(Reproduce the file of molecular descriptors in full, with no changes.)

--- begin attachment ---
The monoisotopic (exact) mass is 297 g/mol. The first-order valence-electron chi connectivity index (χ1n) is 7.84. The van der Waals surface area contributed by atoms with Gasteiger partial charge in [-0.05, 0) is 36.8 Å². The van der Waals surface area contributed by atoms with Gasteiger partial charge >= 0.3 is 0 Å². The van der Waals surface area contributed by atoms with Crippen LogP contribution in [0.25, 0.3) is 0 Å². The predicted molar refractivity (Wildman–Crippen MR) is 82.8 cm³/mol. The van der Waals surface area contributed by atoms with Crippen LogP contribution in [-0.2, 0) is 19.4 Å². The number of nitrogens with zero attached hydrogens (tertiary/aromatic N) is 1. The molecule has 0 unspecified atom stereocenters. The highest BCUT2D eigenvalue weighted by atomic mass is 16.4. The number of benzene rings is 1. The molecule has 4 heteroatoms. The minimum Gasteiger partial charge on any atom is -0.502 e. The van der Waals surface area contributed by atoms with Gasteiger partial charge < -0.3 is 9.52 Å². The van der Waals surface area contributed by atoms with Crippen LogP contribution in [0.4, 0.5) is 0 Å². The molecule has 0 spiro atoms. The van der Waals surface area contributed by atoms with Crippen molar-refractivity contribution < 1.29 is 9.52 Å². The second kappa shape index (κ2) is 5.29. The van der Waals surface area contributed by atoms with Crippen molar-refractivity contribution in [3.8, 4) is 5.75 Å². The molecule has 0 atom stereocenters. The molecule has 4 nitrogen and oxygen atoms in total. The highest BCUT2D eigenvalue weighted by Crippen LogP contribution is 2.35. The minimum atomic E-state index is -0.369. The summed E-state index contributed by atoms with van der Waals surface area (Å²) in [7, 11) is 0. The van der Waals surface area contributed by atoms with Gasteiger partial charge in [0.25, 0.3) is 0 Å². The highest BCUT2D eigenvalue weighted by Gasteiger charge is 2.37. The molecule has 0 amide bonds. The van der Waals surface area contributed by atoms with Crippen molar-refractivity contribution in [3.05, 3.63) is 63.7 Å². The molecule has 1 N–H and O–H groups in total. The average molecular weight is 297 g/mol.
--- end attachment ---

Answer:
The monoisotopic (exact) mass is 297 g/mol. The first-order valence-electron chi connectivity index (χ1n) is 7.84. The van der Waals surface area contributed by atoms with Gasteiger partial charge in [-0.05, 0) is 36.8 Å². The van der Waals surface area contributed by atoms with Gasteiger partial charge >= 0.3 is 0 Å². The van der Waals surface area contributed by atoms with Crippen LogP contribution in [0.25, 0.3) is 0 Å². The predicted molar refractivity (Wildman–Crippen MR) is 82.8 cm³/mol. The van der Waals surface area contributed by atoms with Crippen LogP contribution in [-0.2, 0) is 19.4 Å². The number of nitrogens with zero attached hydrogens (tertiary/aromatic N) is 1. The molecule has 0 unspecified atom stereocenters. The highest BCUT2D eigenvalue weighted by atomic mass is 16.4. The number of benzene rings is 1. The molecule has 4 heteroatoms. The minimum Gasteiger partial charge on any atom is -0.502 e. The van der Waals surface area contributed by atoms with Gasteiger partial charge < -0.3 is 9.52 Å². The van der Waals surface area contributed by atoms with Crippen LogP contribution in [0.4, 0.5) is 0 Å². The molecule has 0 spiro atoms. The van der Waals surface area contributed by atoms with Crippen molar-refractivity contribution < 1.29 is 9.52 Å². The second kappa shape index (κ2) is 5.29. The van der Waals surface area contributed by atoms with Crippen molar-refractivity contribution in [3.8, 4) is 5.75 Å². The molecule has 0 atom stereocenters. The molecule has 4 nitrogen and oxygen atoms in total. The highest BCUT2D eigenvalue weighted by Crippen LogP contribution is 2.35. The minimum atomic E-state index is -0.369. The summed E-state index contributed by atoms with van der Waals surface area (Å²) in [7, 11) is 0. The van der Waals surface area contributed by atoms with Gasteiger partial charge in [0.25, 0.3) is 0 Å². The highest BCUT2D eigenvalue weighted by Gasteiger charge is 2.37. The molecule has 0 amide bonds. The van der Waals surface area contributed by atoms with Crippen molar-refractivity contribution in [3.05, 3.63) is 63.7 Å². The molecule has 1 N–H and O–H groups in total. The average molecular weight is 297 g/mol.